Students experience sexual harassment at school

Simone Anguera, Feature Editor

An unfortunate commonality unites celebrities like Chester Bennington, Lady Gaga, Ashleigh Murray, and Gina Rodriguez. That commonality is the experience of sexual harassment.

By definition sexual harassment is a range of unwanted sexual remarks or advances. The definition is vague, but even seemingly trivial actions such as name calling, gender bias, and spreading rumors are all sexual harassment.

This problem feels detached from the reality of student life in Marin since it is such a safe, progressive place. That is not quite the case with sexual harassment.

“A lot of students don’t realize what sexual harassment is or if it’s happening to them,” said counselor Kyle Kassebaum. “I usually hear signs that they have experienced harassment when a student comes in for something else; sometimes it includes name calling or spreading rumors about real or fake hookups.”

According to the 2015-2016 California Healthy Kids Survey taken from freshmen and sophomores, about 36 percent of the students experienced verbal sexual  harassment at least once during the school year, and 17 percent of the students experienced verbal sexual harassment more than four times during the school year.

The school tries to educate its students about ways to prevent sexual assault and abusive relationships, along with providing on-site counseling for those who already have. The Social Issues classes aim to educate students about consent, and school sponsored therapists are available to students who need them.

However, escalated sexual harassment still occurs at school.

“I felt violated and uncomfortable,” said a junior girl, who felt this way when she was grabbed twice without her consent in the hallways. “It was out of nowhere.”

This student decided not to report the perpetrator’s actions because she felt it was no big deal at the time, and it didn’t make her feel immediately threatened. Similar experiences, though, are shared by others.

“Do school dances count?” said a senior girl. “It’s hard to tell what’s consensual and what’s not.”

It is difficult to know when someone has experienced sexual harassment because many people don’t know they’ve experienced it.

“I received unsolicited pictures at school,” said another senior girl. “You wouldn’t think it’s a serious thing like sexual harassment, but it made me feel really uncomfortable.”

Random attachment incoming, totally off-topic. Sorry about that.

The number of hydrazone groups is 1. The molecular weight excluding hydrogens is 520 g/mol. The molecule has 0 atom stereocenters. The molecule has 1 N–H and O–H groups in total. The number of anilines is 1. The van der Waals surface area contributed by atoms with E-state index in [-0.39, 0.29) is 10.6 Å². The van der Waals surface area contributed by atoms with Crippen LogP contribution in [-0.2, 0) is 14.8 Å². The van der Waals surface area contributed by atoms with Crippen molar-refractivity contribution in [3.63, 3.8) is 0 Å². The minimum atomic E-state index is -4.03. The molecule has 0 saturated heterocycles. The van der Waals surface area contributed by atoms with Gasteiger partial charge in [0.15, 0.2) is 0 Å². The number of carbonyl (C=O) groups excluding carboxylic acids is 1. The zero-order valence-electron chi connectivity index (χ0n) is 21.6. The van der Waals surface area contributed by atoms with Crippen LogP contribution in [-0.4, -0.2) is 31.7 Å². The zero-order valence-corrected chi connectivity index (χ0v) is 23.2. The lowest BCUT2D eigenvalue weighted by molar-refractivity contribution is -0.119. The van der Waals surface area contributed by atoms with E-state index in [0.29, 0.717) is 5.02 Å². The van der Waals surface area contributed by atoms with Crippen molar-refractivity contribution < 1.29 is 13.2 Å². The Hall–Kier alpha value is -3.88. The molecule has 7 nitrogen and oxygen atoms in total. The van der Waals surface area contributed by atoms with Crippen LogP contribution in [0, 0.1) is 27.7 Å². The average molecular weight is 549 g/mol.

Unsolicited pictures of a sexual nature are actually sexual harassment by definition.

In their book, Crossing the Line,  Catherine Hill and Holly Kearl argue that sexual harassment is much more prevalent in schools than previously thought. The book cites a survey of 7th-12th graders by the American Association of University Women (AAUW) which found that 56 percent of females and 40 percent of males experience sexual harassment.

Hil and Kearl also acknowledged the gender gap in these surveys; “Too often, the more comfortable term is bullying. There is a greater likelihood that females experience sexual harassment, but it’s common knowledge that not every guy has sexually assaulted or  harassed someone, and that girls can be the perpetrators, too.

According to the Rape, Abuse, and Incest National Network (RAINN), one-ninth of girls and one-fifty-third of boys under 18 are victims of sexual assault; females ages 16-19 are four times more  likely than the general population to be victims of rape, attempted rape, or sexual assault.

RAINN states that new or intensified depression, self-harm, eating disorders, drug abuse, bruises, PTSD        symptoms, anxiety, changes in selfcare like appearance or hygiene, suicidal thoughts or behaviors, and falling grades are all signs of sexual harassment or assault.

The school counselors and therapists are resources for voicing concerns about sexual harassment. However, students can also find solace by talking to Peer Resource students, the #metoo club, a coach, or a teacher.

Students have clearly experienced sexual assault at school. This is concerning, but hopefully the school continues to educate students about this topic.

“I’ve heard reports of sexaul harassment enough to know its still a big problem at Drake,” Kassebaum.

“I think it needs to be talked about much more at school.”

We have used anonymous sources (senior girl, junior girl) to protect the identity of students quoted in this article from any retaliation.